Holy trinity

Addison Rae has deleted a photo of herself wearing a Holy Trinity-inspired bikini following criticism

Addison Rae deleted a recent Instagram post.Matt Winkelmeyer/2021 MTV Movie and TV Awards/Getty Images

  • Addison Rae posted a photo of herself in a religious-inspired bikini on Tuesday.

  • The top read “Father” on one side and “Son” on the other, while the bottom read “Holy Spirit”.

  • Rae deleted the post after receiving backlash in her comments, according to Page Six.

addison rae deleted an Instagram post after being criticized for wearing a fashion-forward bikini, according to Page 6.

Rae, 21, posted a photo of herself in a white Praying bikini created in collaboration with Adidas on Tuesday, as reported by Page Six.

The $100 white bikini is stamped with a religiously inspired message and is aptly named the “Bikini of the Holy Trinity.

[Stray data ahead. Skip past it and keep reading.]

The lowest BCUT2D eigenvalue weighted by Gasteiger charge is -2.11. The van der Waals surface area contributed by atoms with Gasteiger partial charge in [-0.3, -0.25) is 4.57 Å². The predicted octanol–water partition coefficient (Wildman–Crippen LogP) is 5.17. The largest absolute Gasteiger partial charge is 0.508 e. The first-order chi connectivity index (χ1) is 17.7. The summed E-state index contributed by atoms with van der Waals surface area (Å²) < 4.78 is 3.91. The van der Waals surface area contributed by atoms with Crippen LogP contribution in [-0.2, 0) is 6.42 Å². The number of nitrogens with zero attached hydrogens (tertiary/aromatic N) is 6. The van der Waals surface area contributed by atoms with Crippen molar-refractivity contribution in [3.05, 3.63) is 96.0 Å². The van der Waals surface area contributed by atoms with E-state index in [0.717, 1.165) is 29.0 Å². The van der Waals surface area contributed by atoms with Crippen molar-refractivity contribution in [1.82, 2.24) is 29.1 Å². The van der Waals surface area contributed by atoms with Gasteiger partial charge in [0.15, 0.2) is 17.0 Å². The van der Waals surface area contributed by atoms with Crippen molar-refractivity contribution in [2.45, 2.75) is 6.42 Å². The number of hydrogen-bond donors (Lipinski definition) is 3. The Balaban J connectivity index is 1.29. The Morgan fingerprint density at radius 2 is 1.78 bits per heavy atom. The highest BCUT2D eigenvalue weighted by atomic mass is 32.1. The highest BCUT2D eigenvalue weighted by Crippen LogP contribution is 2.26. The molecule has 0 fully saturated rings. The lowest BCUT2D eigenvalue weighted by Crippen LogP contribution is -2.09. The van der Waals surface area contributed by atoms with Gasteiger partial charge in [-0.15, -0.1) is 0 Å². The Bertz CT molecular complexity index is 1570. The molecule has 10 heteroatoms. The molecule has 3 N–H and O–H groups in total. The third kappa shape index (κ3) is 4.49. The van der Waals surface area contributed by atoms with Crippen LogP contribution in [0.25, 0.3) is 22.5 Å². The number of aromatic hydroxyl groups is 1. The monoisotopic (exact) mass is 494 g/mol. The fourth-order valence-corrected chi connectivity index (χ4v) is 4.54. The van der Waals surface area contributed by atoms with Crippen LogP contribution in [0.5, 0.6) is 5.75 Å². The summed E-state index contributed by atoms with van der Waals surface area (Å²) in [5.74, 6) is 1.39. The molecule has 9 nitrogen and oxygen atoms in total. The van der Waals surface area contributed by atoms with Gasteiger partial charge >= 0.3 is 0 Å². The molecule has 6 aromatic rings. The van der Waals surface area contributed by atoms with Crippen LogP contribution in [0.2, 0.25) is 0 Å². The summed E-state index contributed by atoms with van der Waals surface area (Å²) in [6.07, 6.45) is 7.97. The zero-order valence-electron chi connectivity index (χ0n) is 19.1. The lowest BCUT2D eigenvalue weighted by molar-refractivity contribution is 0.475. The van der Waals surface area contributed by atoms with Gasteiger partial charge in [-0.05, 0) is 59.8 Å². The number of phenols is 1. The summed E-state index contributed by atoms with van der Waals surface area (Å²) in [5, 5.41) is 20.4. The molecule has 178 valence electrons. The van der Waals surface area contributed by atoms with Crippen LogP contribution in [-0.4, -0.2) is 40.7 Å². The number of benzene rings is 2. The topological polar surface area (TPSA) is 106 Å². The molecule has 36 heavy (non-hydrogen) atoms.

One side of the top reads “Father”, while the other reads “Son”. Only Rae’s top was visible in the post, which Page Six captured before it was deleted, but the bottom of the ensemble says “Holy Spirit,” according to photos from Praying’s website and social media.

In Rae’s photo, the Praying and Adidas logos were superimposed.

Adidas, Praying and representatives for Rae did not immediately respond to Insider’s request for comment.

Side by side in a bathing suit and Addison Rae in a bikini top.

The swimsuit is a collaboration between Adidas and Praying.Pray/Addison Rae/Instagram

Some of Rae’s followers criticized her choice of swimwear in the comments to her post, according to Page Six.

The outlet reported that some said the swimsuit was disrespectful to Christians, while others called it “blasphemous”.

Rae deleted the post on Wednesday, according to Page Six. However, many commented on Rae’s other Instagram and TikTok posts about the swimsuit, asking the “He’s All That” star to apologize.

Rae has posted on both Instagram and TikTok since sharing the now controversial photo, and she hasn’t addressed the deleted post on either platform.

Read the original article at Initiated